NR, 85 min.
Director: Ishirô Honda
Writer: Shin’ichi Sekizawa
Starring: Yôsuke Natsuki, Yuriko Hoshi, Hiroshi Koizumi, Akiko Wakabayashi, Emi Itô, Yûmi Itô, Takashi Shimura, Akihiko Hirata, Hisaya Itô, Minuro Takada
Now things start getting a little weird for the Toho Studios Godzilla/Kaiju films. You know that “more sophisticated storytelling” I was talking about in my “Mothra vs. Godzilla” review? Well, they’ve developed it to a high level for this new film with a plot that involves a princess from a small sovereign nation and an assassination plot that is complicated by the fact that an alien being possesses the princess before she can be killed. In another seemingly unrelated plotline, a strange meteor falls to Earth and scientists are baffled by the strange phenomenon that surrounds it.
Where do the Kaiju fit into all this? Godzilla and Rodan awaken from their slumbers and set to fighting each other, destroying everything in their paths. As it turns out, the alien presence inside the princess is trying to warn the people of Earth that Ghidorah, a Kaiju from space, is coming to destroy Earth, which it has already to the alien planet. Well, Ghidorah is already here inside the meteor.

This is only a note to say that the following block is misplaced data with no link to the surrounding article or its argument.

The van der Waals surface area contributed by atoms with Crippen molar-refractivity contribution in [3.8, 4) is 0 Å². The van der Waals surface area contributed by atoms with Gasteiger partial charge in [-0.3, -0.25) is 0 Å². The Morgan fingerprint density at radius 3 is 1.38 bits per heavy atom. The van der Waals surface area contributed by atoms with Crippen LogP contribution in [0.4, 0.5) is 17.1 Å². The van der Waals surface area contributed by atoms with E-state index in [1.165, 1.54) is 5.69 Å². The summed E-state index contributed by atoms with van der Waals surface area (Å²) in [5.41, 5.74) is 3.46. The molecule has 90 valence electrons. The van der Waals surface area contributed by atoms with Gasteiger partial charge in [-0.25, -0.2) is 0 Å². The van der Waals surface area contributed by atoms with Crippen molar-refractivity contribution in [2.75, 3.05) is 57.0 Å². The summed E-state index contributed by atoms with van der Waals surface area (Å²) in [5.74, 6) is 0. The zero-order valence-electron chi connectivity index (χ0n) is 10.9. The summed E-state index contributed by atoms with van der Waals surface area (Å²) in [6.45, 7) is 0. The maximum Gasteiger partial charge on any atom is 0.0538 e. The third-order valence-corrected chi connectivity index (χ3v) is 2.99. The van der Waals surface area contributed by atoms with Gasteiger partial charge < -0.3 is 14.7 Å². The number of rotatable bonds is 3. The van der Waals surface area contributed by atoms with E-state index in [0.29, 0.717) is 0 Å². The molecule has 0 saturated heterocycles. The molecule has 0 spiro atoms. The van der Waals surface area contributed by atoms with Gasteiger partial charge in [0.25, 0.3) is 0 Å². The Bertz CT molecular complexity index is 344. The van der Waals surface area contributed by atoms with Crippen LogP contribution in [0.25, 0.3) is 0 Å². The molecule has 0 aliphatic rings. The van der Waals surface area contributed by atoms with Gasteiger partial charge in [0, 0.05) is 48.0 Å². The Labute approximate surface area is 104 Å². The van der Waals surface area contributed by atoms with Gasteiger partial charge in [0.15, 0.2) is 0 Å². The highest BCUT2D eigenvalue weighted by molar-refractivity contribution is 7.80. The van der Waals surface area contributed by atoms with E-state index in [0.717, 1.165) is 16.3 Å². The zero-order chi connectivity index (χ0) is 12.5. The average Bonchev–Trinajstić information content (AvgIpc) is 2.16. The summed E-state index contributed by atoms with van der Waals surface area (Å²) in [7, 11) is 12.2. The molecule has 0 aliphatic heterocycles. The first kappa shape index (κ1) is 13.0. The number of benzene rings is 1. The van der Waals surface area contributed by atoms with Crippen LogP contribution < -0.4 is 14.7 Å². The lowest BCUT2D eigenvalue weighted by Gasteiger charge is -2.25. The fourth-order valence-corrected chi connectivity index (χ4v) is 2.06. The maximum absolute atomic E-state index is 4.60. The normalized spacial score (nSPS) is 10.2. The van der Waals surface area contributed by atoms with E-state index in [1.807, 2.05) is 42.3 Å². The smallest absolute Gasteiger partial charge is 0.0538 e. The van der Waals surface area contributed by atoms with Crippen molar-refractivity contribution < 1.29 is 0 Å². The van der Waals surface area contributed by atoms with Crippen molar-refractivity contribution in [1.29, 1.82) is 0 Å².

“Ghidorah” is when the Kaiju films reached their zenith. The plots around the Kaiju from this point on are more elaborate. There are more human characters. The Kaiju themselves begin to take on human characteristics, as when Godzilla stops to laugh at something that happens to Rodan in the middle of their fight. Oh yes, and the Kaiju fights become something more akin to professional wrestling, often involving multiple Kaiju who team up to take on one or a group of other Kaiju that are some sort of threat to the planet. Godzilla begins to build his hero status beginning with this movie with a good push from Mothra.
In this sense, “Ghidorah” is one of the very best of the Kaiju films to spring from the Godzilla phenomenon. This is the movie that really sets the mold for the rest to come. The previous films, save for possibly “Godzilla Raids Again”, all were trying to make some sort of commentary about the post-nuclear world. With “Ghidorah”, all political and social commentary disappears from the series and it begins to take on its own mythology. It’s a fairly silly mythology, but it’s the source of any obsessions that built these films into the cult status that has kept them being made for so many years. The foundation has already been laid. Now, the Kaiju take on a life of their own, and this first one along those lines is kind of fun.